Drill Hole for Barb Fitting


Screw the MIP end of the remaining barb fitting into the hole you just made. You won’t need tape for this one.

Install Barb Fitting


Connect Everything Together
Cut a piece of rubber hose to whatever length you need between the tank and the cannon. Just remember that the longer the hose the more it will restrict the air flow. Just get the tank far enough away from the cannon that you can hide it. You can run long wires to it later if you are worried about firing it from a distance.

Attach one end of the hose to the barb on the tank and the other end to the one on the cannon.

Connect Hose


Use an air compressor to fill up the extinguisher. The “full” marking on the pressure gauge is usually at 100psi, which is a good place to start. You can go up or down from there depending on the desired effect and how many casualties you want in your confetti war.

Fill Tank With Air


Now mount the cannon to something that will hold it upright. For the first picture in this article I zip-tied it to a stake I drove into the ground, but you can clamp it to a chair or have your neighbor’s kid hold it or whatever.

Fill the cannon with the confetti of your choice.

For testing purposes you can fire the cannon with the manual bleed on the solenoid valve. Do it. Do it now. If all goes well your friend that has been kindly helping you will be saying “Man, I’m glad I’m not the one who has to clean all this up!”

Ooh, look at all the confetti!


As it turns out it’s not very easy to take a picture of a confetti cannon in action. I wanted to show you a picture of the thing blowing massive amounts of shiny confetti over the heads of a room full of awed spectators, but instead you’ll have to settle for it gently blowing a few Styrofoam peanuts over my back yard. I promise you the effect was very impressive when I used two of them in a production of Cats recently.

Firing Control
Okay, so you are ready to fire your cannon electrically now. I’m going to leave the specifics of this up to you since I don’t know what kind of electrical stuff you have lying around your house. Basically you need some wire, a 24vac power supply and a button. Wire everything up in series. When you push the button it completes the circuit, applies power to the solenoid, opens the valve and FWOOSH!

Parting Thoughts

  • If you need to you can use a 3/8″ MIP to 3/8″ FIP brass elbow on the bottom of the cannon to keep the hose from getting in the way.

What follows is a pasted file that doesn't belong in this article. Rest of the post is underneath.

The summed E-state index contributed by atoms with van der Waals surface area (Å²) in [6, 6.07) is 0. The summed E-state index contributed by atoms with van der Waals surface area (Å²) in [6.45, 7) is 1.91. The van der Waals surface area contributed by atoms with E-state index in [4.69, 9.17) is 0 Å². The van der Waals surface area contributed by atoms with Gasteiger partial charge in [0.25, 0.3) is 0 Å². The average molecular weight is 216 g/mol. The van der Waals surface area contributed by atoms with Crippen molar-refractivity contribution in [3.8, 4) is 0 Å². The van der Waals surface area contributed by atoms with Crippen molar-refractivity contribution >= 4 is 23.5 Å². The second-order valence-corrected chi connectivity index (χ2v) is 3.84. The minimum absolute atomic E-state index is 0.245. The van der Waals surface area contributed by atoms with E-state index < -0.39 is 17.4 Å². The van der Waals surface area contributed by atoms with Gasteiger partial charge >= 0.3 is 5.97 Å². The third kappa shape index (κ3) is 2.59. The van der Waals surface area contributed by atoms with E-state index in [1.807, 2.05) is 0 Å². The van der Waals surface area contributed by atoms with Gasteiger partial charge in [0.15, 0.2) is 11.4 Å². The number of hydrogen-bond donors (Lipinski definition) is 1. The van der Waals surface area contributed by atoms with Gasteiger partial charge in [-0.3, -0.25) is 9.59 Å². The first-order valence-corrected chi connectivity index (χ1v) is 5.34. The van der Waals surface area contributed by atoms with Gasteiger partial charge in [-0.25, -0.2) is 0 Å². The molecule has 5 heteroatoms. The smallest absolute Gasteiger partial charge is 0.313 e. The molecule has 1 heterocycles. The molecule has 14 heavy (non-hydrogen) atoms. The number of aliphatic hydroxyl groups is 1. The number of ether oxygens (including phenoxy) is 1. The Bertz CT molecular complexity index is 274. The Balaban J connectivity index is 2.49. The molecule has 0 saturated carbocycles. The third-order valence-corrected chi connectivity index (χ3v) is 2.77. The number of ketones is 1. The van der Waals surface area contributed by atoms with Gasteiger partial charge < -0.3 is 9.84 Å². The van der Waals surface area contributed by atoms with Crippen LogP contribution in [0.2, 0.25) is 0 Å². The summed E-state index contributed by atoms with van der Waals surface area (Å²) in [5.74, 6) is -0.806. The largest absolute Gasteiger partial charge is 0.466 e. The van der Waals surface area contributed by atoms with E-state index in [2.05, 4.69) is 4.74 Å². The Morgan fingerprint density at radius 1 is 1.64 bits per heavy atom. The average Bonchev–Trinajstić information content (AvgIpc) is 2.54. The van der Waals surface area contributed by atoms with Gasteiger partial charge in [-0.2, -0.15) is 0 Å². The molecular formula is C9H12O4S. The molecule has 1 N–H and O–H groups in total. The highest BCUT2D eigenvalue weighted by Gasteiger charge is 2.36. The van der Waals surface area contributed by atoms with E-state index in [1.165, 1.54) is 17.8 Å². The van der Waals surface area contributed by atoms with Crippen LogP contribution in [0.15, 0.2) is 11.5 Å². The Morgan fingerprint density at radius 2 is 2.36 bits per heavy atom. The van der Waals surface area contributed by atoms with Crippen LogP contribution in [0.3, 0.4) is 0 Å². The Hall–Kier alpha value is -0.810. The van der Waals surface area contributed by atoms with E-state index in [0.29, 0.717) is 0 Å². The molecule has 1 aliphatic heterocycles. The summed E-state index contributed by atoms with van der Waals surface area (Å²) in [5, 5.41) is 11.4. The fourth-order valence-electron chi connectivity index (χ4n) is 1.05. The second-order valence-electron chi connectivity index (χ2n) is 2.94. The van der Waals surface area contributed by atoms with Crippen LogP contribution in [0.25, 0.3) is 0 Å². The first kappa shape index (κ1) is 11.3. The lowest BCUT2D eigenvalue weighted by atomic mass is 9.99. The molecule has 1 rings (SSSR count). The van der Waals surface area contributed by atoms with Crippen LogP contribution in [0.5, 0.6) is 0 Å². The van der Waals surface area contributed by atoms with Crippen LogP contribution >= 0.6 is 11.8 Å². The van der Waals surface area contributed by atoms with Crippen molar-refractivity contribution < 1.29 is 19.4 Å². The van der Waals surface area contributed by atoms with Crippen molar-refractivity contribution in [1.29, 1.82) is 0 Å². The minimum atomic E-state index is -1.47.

• You can experiment with different PSIs and tube diameters to get the effect you are looking for. If you increase the pressure make sure not to exceed the maximum rating of your extinguisher or your valve.
  • Sparkly confetti under stage lights has produced the best effect so far.
  • If you have a cross-cut shredder you can make your own confetti for free.
  • The lighter the confetti you use the higher it goes. The sparkly mylar stuff went up about 18 feet and the shredded copier paper went up about 12 in the rig described above.

Have fun with your new confetti cannon!



Here are a few notes based on comments I’ve received since I posted this article:

  • If you don’t have a 24V power supply handy (Really?  You don’t?), then you can use 3 9V batteries connected in series.  I usually try to avoid battery-powered things in theatrical settings if I can, but for something that only has to work once there’s no reason not to go the battery route.
  • Yes, I know they have fancy machines that take movin’ pictures nowadays.  Sorry I was to lazy to post a video.  I’ll get around to it someday, I promise.  =)
  • Yes, there are much nicer/fancier valves available.  This project was all about Home-Depot engineering.
  • It’s true that these valves do oscillate sometimes, making a honking sound.  At the pressure I was running these cannons I didn’t have that problem.  If I held the valve open too long so that the pressure dropped significantly then it happened sometimes, but by then all the confetti was already on the ground.
  • Some folks remarked that these valves are way too slow.  No they’re not.  There is very little delay.
  • Yes, it would probably be a bit more effective to mount the valve by the cannon instead of at the extinguisher.  I had some pretty tight space requirements for the cannons when I designed them, so the valve ended up on the tank.  The hose between the two was short enough that it didn’t seem to be a problem.